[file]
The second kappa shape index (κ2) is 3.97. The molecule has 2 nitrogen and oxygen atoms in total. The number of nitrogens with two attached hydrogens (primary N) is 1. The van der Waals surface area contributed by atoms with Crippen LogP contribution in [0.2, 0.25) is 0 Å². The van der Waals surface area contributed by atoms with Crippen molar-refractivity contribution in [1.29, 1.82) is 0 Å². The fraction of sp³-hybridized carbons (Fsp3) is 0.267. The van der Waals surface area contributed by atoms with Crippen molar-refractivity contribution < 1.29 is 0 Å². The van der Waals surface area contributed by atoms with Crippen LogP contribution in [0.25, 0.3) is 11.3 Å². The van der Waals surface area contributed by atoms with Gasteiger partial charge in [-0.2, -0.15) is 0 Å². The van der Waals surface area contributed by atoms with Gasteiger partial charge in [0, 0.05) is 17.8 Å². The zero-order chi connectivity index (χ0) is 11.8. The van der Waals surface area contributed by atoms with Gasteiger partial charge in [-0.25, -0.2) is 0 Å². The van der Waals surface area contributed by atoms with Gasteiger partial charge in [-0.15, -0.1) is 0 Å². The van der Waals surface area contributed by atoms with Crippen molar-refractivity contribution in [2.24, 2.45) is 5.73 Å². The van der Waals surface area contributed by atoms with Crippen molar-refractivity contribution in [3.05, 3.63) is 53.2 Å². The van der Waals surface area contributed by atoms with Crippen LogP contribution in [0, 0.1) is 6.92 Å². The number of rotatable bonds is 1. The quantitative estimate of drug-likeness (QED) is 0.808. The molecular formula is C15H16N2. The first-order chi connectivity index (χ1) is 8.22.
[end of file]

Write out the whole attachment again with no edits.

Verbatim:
The second kappa shape index (κ2) is 3.97. The molecule has 2 nitrogen and oxygen atoms in total. The number of nitrogens with two attached hydrogens (primary N) is 1. The van der Waals surface area contributed by atoms with Crippen LogP contribution in [0.2, 0.25) is 0 Å². The van der Waals surface area contributed by atoms with Crippen molar-refractivity contribution in [1.29, 1.82) is 0 Å². The fraction of sp³-hybridized carbons (Fsp3) is 0.267. The van der Waals surface area contributed by atoms with Crippen molar-refractivity contribution < 1.29 is 0 Å². The van der Waals surface area contributed by atoms with Crippen LogP contribution in [0.25, 0.3) is 11.3 Å². The van der Waals surface area contributed by atoms with Gasteiger partial charge in [-0.2, -0.15) is 0 Å². The van der Waals surface area contributed by atoms with Gasteiger partial charge in [0, 0.05) is 17.8 Å². The zero-order chi connectivity index (χ0) is 11.8. The van der Waals surface area contributed by atoms with Gasteiger partial charge in [-0.25, -0.2) is 0 Å². The van der Waals surface area contributed by atoms with Gasteiger partial charge in [-0.15, -0.1) is 0 Å². The van der Waals surface area contributed by atoms with Crippen molar-refractivity contribution in [2.24, 2.45) is 5.73 Å². The van der Waals surface area contributed by atoms with Crippen molar-refractivity contribution in [3.05, 3.63) is 53.2 Å². The van der Waals surface area contributed by atoms with Crippen LogP contribution in [0, 0.1) is 6.92 Å². The number of rotatable bonds is 1. The quantitative estimate of drug-likeness (QED) is 0.808. The molecular formula is C15H16N2. The first-order chi connectivity index (χ1) is 8.22.